Later that day, a headache appeared—caused, she thought, by eating less chocolate than usual. She reached into her bag, where she kept a few
single-serving aspirin packets, but again, on her screen, she saw what everyone was seeing. She saw a hand searching her bag, clawing, and instantly she felt desperate and wretched, like some kind of pill-popping addict.
She did without.
She wanted to hear it again, so she said nothing. "Mae."
It was a young woman's voice, a young woman's voice that sounded bright and fierce and capable of anything.
It was a better, more indomitable version of herself. "Mae.”
She felt stronger every time she heard it.
Mae caught her breath. She knew this was a demonstration only, but the power felt real. And it felt right. Why wouldn't the wisdom of three hundred million Americans be taken into account when making a decision that affected them all? Mae paused, thinking, weighing the pros and cons. The Circlers in the room seemed to be taking the responsibility as seriously as Mae: How many lives would be saved by killing al-Hamed? It could be thousands, and the world would be rid of an evil man. The risk seemed worth it. She voted yes. The full tally arrived after one minute, eleven seconds: 71 percent of Circlers favored a drone strike.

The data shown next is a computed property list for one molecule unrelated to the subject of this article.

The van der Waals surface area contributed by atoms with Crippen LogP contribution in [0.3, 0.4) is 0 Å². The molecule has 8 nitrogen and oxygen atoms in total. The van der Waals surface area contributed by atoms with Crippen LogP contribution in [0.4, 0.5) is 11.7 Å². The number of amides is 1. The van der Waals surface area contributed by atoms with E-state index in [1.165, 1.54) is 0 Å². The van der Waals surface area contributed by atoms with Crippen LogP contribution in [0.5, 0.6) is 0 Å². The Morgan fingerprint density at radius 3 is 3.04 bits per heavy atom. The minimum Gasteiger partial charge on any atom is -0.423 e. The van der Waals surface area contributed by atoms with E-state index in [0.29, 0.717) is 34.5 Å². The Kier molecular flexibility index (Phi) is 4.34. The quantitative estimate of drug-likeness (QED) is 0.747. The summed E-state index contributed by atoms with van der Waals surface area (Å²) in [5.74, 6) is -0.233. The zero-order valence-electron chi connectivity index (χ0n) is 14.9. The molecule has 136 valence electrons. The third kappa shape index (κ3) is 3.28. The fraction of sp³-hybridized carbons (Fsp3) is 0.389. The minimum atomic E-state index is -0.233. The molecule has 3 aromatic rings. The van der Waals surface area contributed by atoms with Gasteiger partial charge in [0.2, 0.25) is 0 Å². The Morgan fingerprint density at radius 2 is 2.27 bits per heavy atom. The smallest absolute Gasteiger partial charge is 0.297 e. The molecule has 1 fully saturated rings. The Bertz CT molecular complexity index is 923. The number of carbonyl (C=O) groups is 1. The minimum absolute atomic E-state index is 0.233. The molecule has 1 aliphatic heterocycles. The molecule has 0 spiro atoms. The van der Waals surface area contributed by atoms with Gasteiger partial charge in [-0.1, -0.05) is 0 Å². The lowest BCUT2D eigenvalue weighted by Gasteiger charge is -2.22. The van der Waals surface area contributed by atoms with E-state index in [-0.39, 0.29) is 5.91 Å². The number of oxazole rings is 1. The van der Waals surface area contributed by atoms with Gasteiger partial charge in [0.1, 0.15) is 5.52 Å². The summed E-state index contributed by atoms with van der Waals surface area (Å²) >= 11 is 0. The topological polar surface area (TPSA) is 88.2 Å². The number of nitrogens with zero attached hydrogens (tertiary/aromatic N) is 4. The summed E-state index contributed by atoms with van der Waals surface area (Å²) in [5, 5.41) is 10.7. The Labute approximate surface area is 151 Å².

Why were they sabotaging everything Mae was working for? But what was she working for, anyway, if 368 Circlers didn't approve of her? Three hundred and sixty-eight people who apparently actively hated her, enough to push a button at her—to send their loathing directly to her, knowing she would know, immediately, their sentiments.